Cupid's Pulse Article: Reinventing Home for the HolidaysCupid's Pulse Article: Reinventing Home for the Holidays

By Joanne Pittman for Hope After Divorce

Home for the holidays for a divorced family doesn’t often fit into the Norman Rockwell picture-perfect moment mold. I recall my first Christmas as a divorced parent. First, there was the Christmas card photos — do we or don’t we?  Then, there was seeing the photos and knowing that the smiles just don’t look the same, fumbling for what “tidings of joy” I could muster up to include while writing the annual Christmas card “catch-everyone-up-who-we-don’t-see-very-often” letter.

One unexpectedly — or perhaps reluctantly — finds themselves embarking on an entire reinvention of what home for the holidays will look like, feel like, and be like. Regardless of whether you have the most optimal circumstances or the messiest of divorces, the reality that some things will never be the same was, in my experience, the most poignant and tangible during this special time of the year. In years past, Bruce Willis and Demi Moore have been a good example of a divorced couple who have still been able to keep life consistent and peaceful for their children, even during the holiday season.

Related Link: Celebrity Couples Who Function as Families After Divorce

Here are a few simple ideas that may help bring some cheer and light to the holidays and begin the process of building new memories, embracing old traditions, and setting the stage for a beautiful season.

1. Sit down and write a positive message of what the holiday spirit means to you. What is so special about the holiday season, and why does this matter to you and your family?

2. Create something visual to display in your home that reflects this true meaning. Involve your children. Keep your focus on the present, positive opportunities. Make or purchase something cheerful that exemplifies hope for a bright future.

3. Begin a new tradition, something that is visual and incorporates your holiday spirit message. It could be a new take on Christmas pajamas or a holiday sweater, how you present your holiday dinner, or an inspired way to decorate your home.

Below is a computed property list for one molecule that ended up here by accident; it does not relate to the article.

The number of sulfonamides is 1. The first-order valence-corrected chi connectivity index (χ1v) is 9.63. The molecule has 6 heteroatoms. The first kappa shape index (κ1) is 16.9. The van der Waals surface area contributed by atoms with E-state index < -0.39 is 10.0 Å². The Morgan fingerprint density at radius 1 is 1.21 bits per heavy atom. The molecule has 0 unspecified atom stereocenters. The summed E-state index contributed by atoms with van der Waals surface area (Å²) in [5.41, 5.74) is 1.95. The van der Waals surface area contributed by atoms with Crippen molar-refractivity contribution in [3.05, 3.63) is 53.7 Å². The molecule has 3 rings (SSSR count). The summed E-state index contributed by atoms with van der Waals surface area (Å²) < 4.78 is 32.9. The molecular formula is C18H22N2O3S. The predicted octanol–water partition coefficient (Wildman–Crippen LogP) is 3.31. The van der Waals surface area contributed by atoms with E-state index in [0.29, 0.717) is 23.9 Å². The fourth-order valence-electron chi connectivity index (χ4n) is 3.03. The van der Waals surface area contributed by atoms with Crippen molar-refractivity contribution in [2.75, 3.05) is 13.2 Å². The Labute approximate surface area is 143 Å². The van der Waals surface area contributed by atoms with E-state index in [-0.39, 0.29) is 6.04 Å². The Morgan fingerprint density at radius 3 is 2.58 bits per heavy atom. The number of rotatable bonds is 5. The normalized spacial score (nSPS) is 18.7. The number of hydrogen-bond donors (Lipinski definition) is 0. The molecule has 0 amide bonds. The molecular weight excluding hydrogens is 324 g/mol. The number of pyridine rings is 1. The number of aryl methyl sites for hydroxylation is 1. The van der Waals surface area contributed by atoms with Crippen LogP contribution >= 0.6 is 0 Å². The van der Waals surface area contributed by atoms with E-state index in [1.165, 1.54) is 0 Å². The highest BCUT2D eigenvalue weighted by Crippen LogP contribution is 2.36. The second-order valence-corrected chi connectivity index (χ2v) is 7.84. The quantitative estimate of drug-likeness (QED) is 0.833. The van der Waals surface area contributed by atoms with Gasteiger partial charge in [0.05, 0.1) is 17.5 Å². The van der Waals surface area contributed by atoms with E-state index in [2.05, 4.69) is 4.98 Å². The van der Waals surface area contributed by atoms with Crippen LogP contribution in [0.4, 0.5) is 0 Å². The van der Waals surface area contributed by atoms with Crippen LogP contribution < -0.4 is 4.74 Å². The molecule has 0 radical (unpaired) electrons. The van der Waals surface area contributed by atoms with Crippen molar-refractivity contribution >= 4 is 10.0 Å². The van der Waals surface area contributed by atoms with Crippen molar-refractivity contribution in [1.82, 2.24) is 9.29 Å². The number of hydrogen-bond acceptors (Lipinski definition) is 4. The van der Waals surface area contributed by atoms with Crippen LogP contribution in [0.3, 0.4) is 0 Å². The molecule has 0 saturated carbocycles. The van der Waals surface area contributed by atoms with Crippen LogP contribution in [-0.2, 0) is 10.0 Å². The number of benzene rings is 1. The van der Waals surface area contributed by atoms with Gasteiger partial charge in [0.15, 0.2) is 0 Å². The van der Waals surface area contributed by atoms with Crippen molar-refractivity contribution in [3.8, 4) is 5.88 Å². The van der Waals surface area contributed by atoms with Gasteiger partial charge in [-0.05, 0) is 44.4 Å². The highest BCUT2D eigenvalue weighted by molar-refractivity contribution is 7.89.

4. Take care of your personal image. Be sure to treat yourself to a nice haircut, holiday bobble, anything festive that reminds you of your positive holiday spirit message. You need not spend a lot of money.

5. Remove things from the “holiday bin” that may hold unpleasant memories and replace them with things that offer new hope.

6. Allow yourself to let go of the sadness and be grateful for what was good. Look forward to what will be even better in your future. Keeping a positive outlook and a soul filled with gratitude will allow your true self to shine. Nothing warms the heart and builds happy memories more than seeing someone’s eyes sparkling with happiness during the holidays.

Related Link: How to Get Over a Broken Heart During the Holidays

Reinvention of hope is the basis for reinvention of one’s image. My occupation as an image consultant and stylist is often viewed by the outside world as materialistic and shallow. However, if one begins to build their image on the foundation of hope, character, and integrity with the objective to present the authentic self in order to live a more congruent life, the building of one’s personal image and self-esteem becomes a powerful and deeply meaningful tool.

What a glorious time to start to understand, reinvent, and rebuild who you are! My truest wishes to you for the most joyous and beautiful of holiday seasons.

For more information about Hope After Divorce, click here.

Cupid's Pulse Article: Reinventing Home for the HolidaysAs founder of Pittman, Lamitie & Associates, Joanne has developed their proprietary IMAGE Authenticityâ„¢ Training Programs which address the multifaceted work and lifestyle demands on employees and executives in the corporate world today. Her innovative approach has evolved over the past twenty three years in the fashion, fitness, luxury retail and image consulting industries. Joanne has been writing training curriculum and presenting developmental workshops to large and small audiences for over eighteen years. She is known for raising new questions and expectations which successfully foster authentic corporate and personal brand presence.